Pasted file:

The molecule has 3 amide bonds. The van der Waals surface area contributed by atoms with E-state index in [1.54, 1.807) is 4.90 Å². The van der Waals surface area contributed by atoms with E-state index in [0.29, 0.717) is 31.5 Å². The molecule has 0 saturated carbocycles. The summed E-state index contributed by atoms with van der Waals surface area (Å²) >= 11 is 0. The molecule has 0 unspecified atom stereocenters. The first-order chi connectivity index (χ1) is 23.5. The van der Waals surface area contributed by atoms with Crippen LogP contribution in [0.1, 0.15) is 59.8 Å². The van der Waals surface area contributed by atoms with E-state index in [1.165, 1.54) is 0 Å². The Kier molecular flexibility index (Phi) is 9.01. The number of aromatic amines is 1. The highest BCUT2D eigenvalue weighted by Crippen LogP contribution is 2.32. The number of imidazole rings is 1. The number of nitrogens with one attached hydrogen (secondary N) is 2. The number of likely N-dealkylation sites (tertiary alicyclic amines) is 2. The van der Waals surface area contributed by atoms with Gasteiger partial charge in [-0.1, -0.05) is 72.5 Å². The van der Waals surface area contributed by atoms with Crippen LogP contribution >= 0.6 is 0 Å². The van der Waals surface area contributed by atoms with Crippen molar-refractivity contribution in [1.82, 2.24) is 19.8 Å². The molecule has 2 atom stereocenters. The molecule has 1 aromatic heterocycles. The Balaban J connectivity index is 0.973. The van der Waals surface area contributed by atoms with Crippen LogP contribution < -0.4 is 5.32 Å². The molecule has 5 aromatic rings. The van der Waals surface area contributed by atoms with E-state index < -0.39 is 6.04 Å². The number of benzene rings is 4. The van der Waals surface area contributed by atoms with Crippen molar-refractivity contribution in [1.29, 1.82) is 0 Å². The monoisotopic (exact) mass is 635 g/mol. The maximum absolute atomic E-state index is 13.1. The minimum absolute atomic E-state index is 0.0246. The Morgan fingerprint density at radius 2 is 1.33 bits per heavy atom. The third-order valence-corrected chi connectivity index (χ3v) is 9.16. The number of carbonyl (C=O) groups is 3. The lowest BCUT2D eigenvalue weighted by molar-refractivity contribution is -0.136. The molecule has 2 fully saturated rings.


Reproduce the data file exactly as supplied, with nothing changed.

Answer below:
The molecule has 3 amide bonds. The van der Waals surface area contributed by atoms with E-state index in [1.54, 1.807) is 4.90 Å². The van der Waals surface area contributed by atoms with E-state index in [0.29, 0.717) is 31.5 Å². The molecule has 0 saturated carbocycles. The summed E-state index contributed by atoms with van der Waals surface area (Å²) >= 11 is 0. The molecule has 0 unspecified atom stereocenters. The first-order chi connectivity index (χ1) is 23.5. The van der Waals surface area contributed by atoms with Crippen LogP contribution in [0.1, 0.15) is 59.8 Å². The van der Waals surface area contributed by atoms with E-state index in [1.165, 1.54) is 0 Å². The Kier molecular flexibility index (Phi) is 9.01. The number of aromatic amines is 1. The highest BCUT2D eigenvalue weighted by Crippen LogP contribution is 2.32. The number of imidazole rings is 1. The number of nitrogens with one attached hydrogen (secondary N) is 2. The number of likely N-dealkylation sites (tertiary alicyclic amines) is 2. The van der Waals surface area contributed by atoms with Gasteiger partial charge in [-0.1, -0.05) is 72.5 Å². The van der Waals surface area contributed by atoms with Crippen LogP contribution >= 0.6 is 0 Å². The van der Waals surface area contributed by atoms with Crippen molar-refractivity contribution in [1.82, 2.24) is 19.8 Å². The molecule has 2 atom stereocenters. The molecule has 1 aromatic heterocycles. The Balaban J connectivity index is 0.973. The van der Waals surface area contributed by atoms with Crippen LogP contribution < -0.4 is 5.32 Å². The molecule has 5 aromatic rings. The van der Waals surface area contributed by atoms with E-state index < -0.39 is 6.04 Å². The number of benzene rings is 4. The van der Waals surface area contributed by atoms with Crippen molar-refractivity contribution in [1.29, 1.82) is 0 Å². The monoisotopic (exact) mass is 635 g/mol. The maximum absolute atomic E-state index is 13.1. The minimum absolute atomic E-state index is 0.0246. The Morgan fingerprint density at radius 2 is 1.33 bits per heavy atom. The third-order valence-corrected chi connectivity index (χ3v) is 9.16. The number of carbonyl (C=O) groups is 3. The lowest BCUT2D eigenvalue weighted by molar-refractivity contribution is -0.136. The molecule has 2 fully saturated rings.